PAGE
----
Weve recently moved home again this time into our 12th self-build project. Its easy to think that by now were getting blasé about our exploits. Its also tempting to feel that those who chronicle their self-build exploits in H&R are nothing really special, and that weve seen and done it all before. But its not like that.
Weve self-built 12 times, but the excitement is still there and in a way were just the same as all other self-builders who are doing it for the first time. We still make mistakes. We still have to compromise when the planners wont let us have this or that. We still have to put up with those building mistakes which, although the fault of tradesmen and others, we have to learn to live with because to do otherwise would throw out the critical path were locked into, or cost so much to put right that rectification really cant be justified.
Unlike the beginners, however, we are old hands at the builders merchants. Theres a sense of smug satisfaction as we see laypeople struggling to make their needs known to counter staff who are less than helpful before a cheque book or wallet is brought out as they dont have an account. Where as we walk up to the counter and the chap greets us and types the entry into his computer without even having to ask our name or account number.
But when it comes to the out-of-town stores from whom it must be said, really good bargains can be had that better the merchants were in amongst all the rest. In these stores we are amateurs dealing, unfortunately, with salespeople who are just as amateur and care even less. So we run into an all too familiar saga of, say, ordering 60 boxes of tiles and paying for them. We then explain that as were in a sports car, theyll have to be delivered and that, in any event, this will ensure that the tiles will all be of the same batch. Well, youd think so wouldnt you?
Youd be wrong, and unless youre there or youve got your glasses on when theyre delivered you wont notice the tiny change in the code number beneath the identical description. And its not until the tradesman putting them on the wall reaches down to pick up another tile and it doesnt fit or its a different colour, that you realise youve got a mismatch. So its back to the store and a vain attempt to find a manager wholl take responsibility. Well swap them, were told. Bring back those that are wrong and well change them. But theyre on the wall, we say. No matter, chip them off.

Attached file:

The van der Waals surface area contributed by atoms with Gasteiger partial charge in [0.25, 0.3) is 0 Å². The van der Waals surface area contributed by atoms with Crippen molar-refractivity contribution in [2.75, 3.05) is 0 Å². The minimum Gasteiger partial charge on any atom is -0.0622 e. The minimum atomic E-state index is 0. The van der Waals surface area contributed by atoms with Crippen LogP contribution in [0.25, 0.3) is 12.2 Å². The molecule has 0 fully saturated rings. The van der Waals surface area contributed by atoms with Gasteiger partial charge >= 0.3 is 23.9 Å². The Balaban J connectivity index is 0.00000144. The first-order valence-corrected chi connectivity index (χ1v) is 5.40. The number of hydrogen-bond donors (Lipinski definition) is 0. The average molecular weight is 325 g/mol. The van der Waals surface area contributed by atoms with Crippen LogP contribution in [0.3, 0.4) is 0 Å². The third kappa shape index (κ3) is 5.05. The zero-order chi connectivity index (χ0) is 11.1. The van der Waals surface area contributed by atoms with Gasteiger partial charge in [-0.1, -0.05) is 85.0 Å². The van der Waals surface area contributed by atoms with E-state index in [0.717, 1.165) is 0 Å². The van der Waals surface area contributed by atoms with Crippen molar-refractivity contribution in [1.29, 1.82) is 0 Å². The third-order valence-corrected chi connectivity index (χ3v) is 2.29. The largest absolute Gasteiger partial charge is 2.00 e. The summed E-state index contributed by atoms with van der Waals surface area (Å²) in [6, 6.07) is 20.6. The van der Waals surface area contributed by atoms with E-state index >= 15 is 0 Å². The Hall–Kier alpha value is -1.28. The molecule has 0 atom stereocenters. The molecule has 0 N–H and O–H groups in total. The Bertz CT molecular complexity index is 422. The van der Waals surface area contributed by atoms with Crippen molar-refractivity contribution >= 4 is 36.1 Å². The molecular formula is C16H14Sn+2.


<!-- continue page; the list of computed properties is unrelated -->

They get changed. In the end everythings all right. Apart from the fact that nobody seems to recognise that the tradesman who spent a whole day putting up the wrong tiles and then taking them off again has to be paid. And will the store pay for that? Of course not. Thats way beyond the remit of the chap who purported to be the manager and now retreats into a junior role. In the end you have to give up. If you didnt youd go mad and spend so much time on the principle rather than the problem that your home wouldnt get finished.
Similarly, unpacking the kitchen units is always fun. Sign here, says the driver. But we havent seen whats in the boxes. Sign unseen, he replies. And then, days later theres a bit missing, a unit without legs, a sink top thats the wrong hand. Itll all get put right but thats another day taken up with explaining and another week before the replacement items finally arrive. Meanwhile the guys making the granite worktops have to be put off. But it all comes together. And despite the niggles theres still a sense of wonder and pride when what was a building site metamorphoses into a home.
We spend the evenings before the move cleaning and polishing, only for it to be made just as dirty and dusty the next day. But no matter. Its almost as if we look for an excuse to simply be there in the 11th home we created ourselves.
Then we move into the 12th and notice the patio slabs where the rain collects in puddles. We complain and over the next two days one chap lifts them up and puts them down to the correct fall. We dont have to pay him but we do have to pay for the broken slabs and the sand and cement thats wasted.
But really, despite being old hands, were like two kids in a sweet shop. Were just as excited as we ever were and as those who have never done it before. And when it wears off, as it will? Well, we dont know but were certain well miss it.